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The best books of 2023

This list is part of the best books of 2023.

We've asked 1,644 authors and super readers for their 3 favorite reads of the year.

Shepherd is reader supported. When you buy books, we may earn an affiliate commission.

My favorite read in 2023…

Book cover of What Strange Paradise: A Novel

Glenn Dixon Why did I love this book?

I love a good adventure, especially stories that take place in far-off countries. What Strange Paradise fits the bill on both counts, but there’s so much more. It’s the story of a young boy named Amir who is washed ashore on a Greek island. He’s the sole survivor of a disastrous migrant crossing.

What’s remarkable about this story is that the other main character, Vanna, a slightly older Greek girl, helps him evade the authorities (running from problems of her own), and together, they tell you everything that’s good about humanity.

It’s a beautifully written tale that will both break your heart and give you hope for a better world.

My 2nd favorite read in 2023…

Book cover of Girlfriend on Mars

Glenn Dixon Why did I love this book?

What a premise in this book. Girlfriend on Mars is about a reality game show where the two winners will go along on a one-way trip to Mars, essentially setting up the first human settlement there.

This is not a science book. It’s really about the main characters: Amber, who’s been accepted as a contestant on the show (she’s quite brilliant in horticulture), and her loser boyfriend Kevin (a pot dealer who lives in terror that she will actually be chosen for the trip to Mars).

The winners will be a man and a woman (for obvious reasons), which leads to all sorts of misplaced jealousy and, I should emphasize, a whole lot of hilarity.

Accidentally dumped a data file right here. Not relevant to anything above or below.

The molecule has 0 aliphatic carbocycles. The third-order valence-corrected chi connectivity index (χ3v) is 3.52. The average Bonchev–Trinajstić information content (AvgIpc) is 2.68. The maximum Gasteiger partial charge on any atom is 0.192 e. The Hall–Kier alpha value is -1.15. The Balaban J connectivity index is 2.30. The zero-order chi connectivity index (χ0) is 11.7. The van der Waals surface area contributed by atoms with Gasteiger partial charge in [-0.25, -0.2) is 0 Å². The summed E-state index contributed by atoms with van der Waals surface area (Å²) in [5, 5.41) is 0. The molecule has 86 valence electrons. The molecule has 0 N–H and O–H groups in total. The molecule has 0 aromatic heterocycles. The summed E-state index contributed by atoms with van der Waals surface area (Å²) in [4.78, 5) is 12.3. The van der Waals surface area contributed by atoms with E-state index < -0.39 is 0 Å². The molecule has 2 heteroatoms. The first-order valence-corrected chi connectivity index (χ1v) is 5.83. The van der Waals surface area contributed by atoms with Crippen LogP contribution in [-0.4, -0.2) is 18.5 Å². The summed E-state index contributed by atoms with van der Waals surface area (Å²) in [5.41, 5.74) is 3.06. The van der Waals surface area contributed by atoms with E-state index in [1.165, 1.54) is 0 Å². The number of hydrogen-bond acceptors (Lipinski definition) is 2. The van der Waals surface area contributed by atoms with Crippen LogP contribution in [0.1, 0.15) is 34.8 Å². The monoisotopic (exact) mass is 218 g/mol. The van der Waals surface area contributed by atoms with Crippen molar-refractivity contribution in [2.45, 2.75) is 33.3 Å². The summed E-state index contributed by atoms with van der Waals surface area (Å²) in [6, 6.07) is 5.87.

My 3rd favorite read in 2023…

Book cover of Babel

Glenn Dixon Why did I love this book?

Babel is epic. Spanning 500 pages, it’s the story of a young translator at Oxford University in the 1830s.

What makes it special is the thread of magic realism that weaves through it (silver bars infused with that which cannot be translated). It’s a little bit Harry Potter but so much more.

The great British Empire is extending its power over the world. There are sailing ships and opium wars with China, and deep moral questions discussed by a young group of scholars studying and walking amongst the ancient towers and lamplit streets of old Oxford.

By R. F. Kuang,

Why should I read it?

9 authors picked Babel as one of their favorite books, and they share why you should read it.

What is this book about?


'One for Philip Pullman fans'

'An ingenious fantasy about empire'

'Fans of THE SECRET HISTORY, this one is an automatic buy'

'Ambitious, sweeping and epic'

Traduttore, traditore: An act of translation is always an act of betrayal.

Oxford, 1836.

The city of dreaming spires.

It is the centre of all knowledge and progress in the world.

And at its centre is Babel, the Royal Institute of Translation. The tower from which all the power of the Empire flows.

Orphaned in Canton and brought to England by…

Plus, check out my book…

Bootleg Stardust

By Glenn Dixon,

Book cover of Bootleg Stardust

What is my book about?

It's 1974, and the debut album from the band Downtown Exit is rocketing up the charts. Their lead guitarist has a debilitating drug problem, though, and young Levi Jaxon, a talented but unknown musician, is hired to fill in.

Inevitably, Levi takes over the position, but he quickly learns that fame comes with a price. He must navigate egos and a fraught love triangle between himself, a young photographer named Ariadne, and the band's scandalous frontman, Frankie. As the band tours Europe, under the gun from their label to finish their next album, Levi faces questions about his past and doubts about his future.

Bootleg Stardust shines a light on the power of music and the courage it takes to find your own voice.